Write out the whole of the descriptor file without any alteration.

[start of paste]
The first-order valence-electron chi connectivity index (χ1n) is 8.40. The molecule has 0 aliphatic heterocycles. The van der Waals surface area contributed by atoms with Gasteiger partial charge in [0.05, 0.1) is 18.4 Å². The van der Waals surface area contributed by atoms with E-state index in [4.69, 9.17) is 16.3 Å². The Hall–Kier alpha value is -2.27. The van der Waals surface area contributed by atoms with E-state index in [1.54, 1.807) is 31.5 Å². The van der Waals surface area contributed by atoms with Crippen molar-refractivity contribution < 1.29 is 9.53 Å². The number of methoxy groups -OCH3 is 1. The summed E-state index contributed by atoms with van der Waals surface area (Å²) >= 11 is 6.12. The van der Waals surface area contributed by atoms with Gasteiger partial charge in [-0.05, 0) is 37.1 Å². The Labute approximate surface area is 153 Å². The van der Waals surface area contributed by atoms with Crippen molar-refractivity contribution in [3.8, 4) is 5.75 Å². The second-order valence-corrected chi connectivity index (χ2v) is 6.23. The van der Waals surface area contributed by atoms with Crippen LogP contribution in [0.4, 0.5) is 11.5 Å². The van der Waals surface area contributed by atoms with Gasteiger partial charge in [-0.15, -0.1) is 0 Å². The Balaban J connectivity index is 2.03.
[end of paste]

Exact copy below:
The first-order valence-electron chi connectivity index (χ1n) is 8.40. The molecule has 0 aliphatic heterocycles. The van der Waals surface area contributed by atoms with Gasteiger partial charge in [0.05, 0.1) is 18.4 Å². The van der Waals surface area contributed by atoms with E-state index in [4.69, 9.17) is 16.3 Å². The Hall–Kier alpha value is -2.27. The van der Waals surface area contributed by atoms with E-state index in [1.54, 1.807) is 31.5 Å². The van der Waals surface area contributed by atoms with Crippen molar-refractivity contribution < 1.29 is 9.53 Å². The number of methoxy groups -OCH3 is 1. The summed E-state index contributed by atoms with van der Waals surface area (Å²) >= 11 is 6.12. The van der Waals surface area contributed by atoms with Gasteiger partial charge in [-0.05, 0) is 37.1 Å². The Labute approximate surface area is 153 Å². The van der Waals surface area contributed by atoms with Crippen molar-refractivity contribution in [3.8, 4) is 5.75 Å². The second-order valence-corrected chi connectivity index (χ2v) is 6.23. The van der Waals surface area contributed by atoms with Crippen LogP contribution in [0.4, 0.5) is 11.5 Å². The van der Waals surface area contributed by atoms with Gasteiger partial charge in [-0.15, -0.1) is 0 Å². The Balaban J connectivity index is 2.03.